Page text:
JUAREZ, Mexico (Border Report) — It’s not easy to preserve law and order in a city besieged by three major drug cartels. But in the case of Juarez, police are picking their fights one street corner at a time.
In an interview with Border Report, Chihuahua state Police Commission Director Óscar Alberto Aparicio Avendaño blamed Juarez’s escalating violence on street-level drug sales.
As of Monday, this Mexican city of 1.5 million people across the Rio Grande from El Paso, Texas, had recorded 1,388 murders in 2019, including a handful of American citizens. Aparicio said more than 80 percent of those killings were drug-related.
“The violence we are living in Ciudad Juarez stems from the sale of drugs, particularly crystal meth. Both in Juarez and in our state of Chihuahua four out of five killings have to do with the distribution of drugs,” the state police director said.
According to Austin-based Stratfor Global Intelligence, at least three transnational criminal organizations have a strong presence in Juarez. They include the Sinaloa cartel, Cartel Jalisco New Generation and La Linea (the old Juarez cartel).
These groups mostly operate by proxy — hiring local gangs to transport drugs into the United States and, increasingly, peddling drugs inside Mexican territory. In a previous interview, Chihuahua Deputy Attorney General Jorge Nava explained that, as U.S. border enforcement has hardened since the terrorist attacks of Sept. 11, 2001, transnational criminal organizations have tried to make up for the loses developing an internal Mexican sales market.
Aparicio said the latter is what’s driving the murder rate up and prompting police to go after these cartel foot-soldiers.
“They are street dealers for bigger organizations and, in some cases, also their triggermen. Through our investigations we have found out that many times the people who commit murders are also involved in drug sales,” Aparicio said.
Just in the past three weeks, authorities in Juarez have detained a score of drug cartel foot soldiers, seized thousands of drug packages and an arsenal of weapons, all of that on city streets.
On Nov. 4, police arrested a member of the “Barrio Azteca” gang when they stopped a vehicle reported as stolen. The car belonged to a murder victim. Hours later, state officers investigating a kidnapping in the same neighborhood were shot at. The assailants were caught driving a car transporting marijuana and cocaine.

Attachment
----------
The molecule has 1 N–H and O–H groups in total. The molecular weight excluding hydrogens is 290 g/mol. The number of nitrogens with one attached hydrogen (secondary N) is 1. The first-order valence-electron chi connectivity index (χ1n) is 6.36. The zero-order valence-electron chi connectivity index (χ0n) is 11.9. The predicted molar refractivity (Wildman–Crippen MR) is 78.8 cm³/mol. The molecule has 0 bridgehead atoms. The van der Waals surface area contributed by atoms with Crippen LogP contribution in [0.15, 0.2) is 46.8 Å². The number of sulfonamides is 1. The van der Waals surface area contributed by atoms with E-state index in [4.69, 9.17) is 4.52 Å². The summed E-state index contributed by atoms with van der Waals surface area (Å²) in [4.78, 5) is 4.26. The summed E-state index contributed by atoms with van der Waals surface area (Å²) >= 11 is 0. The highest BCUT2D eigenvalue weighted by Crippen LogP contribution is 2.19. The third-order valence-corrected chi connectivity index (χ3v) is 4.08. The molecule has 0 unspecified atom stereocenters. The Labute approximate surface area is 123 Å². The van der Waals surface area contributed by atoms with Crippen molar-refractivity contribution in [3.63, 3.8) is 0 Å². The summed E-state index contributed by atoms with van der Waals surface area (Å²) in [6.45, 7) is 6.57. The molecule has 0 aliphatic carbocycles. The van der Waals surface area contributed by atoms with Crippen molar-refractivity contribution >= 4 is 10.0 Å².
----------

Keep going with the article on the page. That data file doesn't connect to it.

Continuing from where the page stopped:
On Nov. 7, police detained four members of the “Mexicles” gang for setting public transportation buses and private vehicles on fire, in response to a police raid of a prison where their leaders were still running a drug-trafficking operation.
In the wake of violence that left eight people dead and 15 vehicles ablaze in the span of a few hours, police also arrested four drug addicts who had been paid with “crystal” to light up the vehicles and another five members of the “Mexicles” carrying two guns as an assault rifle.
On Nov. 16, two members of the “Gente Nueva” gang were taken into custody while driving a vehicle carrying 5 kilograms of crystal methamphetamine. Three days earlier, another member of the gang was arrested driving around a vehicle with 27 pounds of marijuana.
And this past Sunday, five additional “Mexicles” were busted driving around a neighborhood in a vehicle with guns and one AK-47 rifle concealed under the seats.
“There’s not a single day or week that we don’t detain at least one dealer or seize drugs or weapons,” Aparicio said. “We are certain that these constant arrests are disrupting the operations of the drug cartels, having an impact on their business.”
The state police director said the bulk of the murders and drug activity takes place in working-class neighborhoods with little police presence, a lack of night lighting and many social problems. “They are marginalized neighborhoods with insidiously high criminality. Many are on the fringes (of Juarez). They are areas far from places most tourists would visit,” Aparicio said.
However, drug hits sometimes occur near the border crossings. Twice in the past three months shootings have been reported in the vicinity of Juarez Avenue, the main drag to El Paso that is currently being remodeled into a “Walk of Lights.”
And people on both sides of the border are still talking about the Nov. 5 “Night of Terror” attributed to the Mexicles. It was an attempt by a drug gang to get authorities off their back, much like the October takeover of Culiacan, Sinaloa, by cartel members seeking to free the son of jailed drug lord Joaquin “El Chapo” Guzman.
The violence unleashed by the “Mexicles” has been contained, their leaders are still in jail and authorities — not the criminals — are in control of the city, the police official says.
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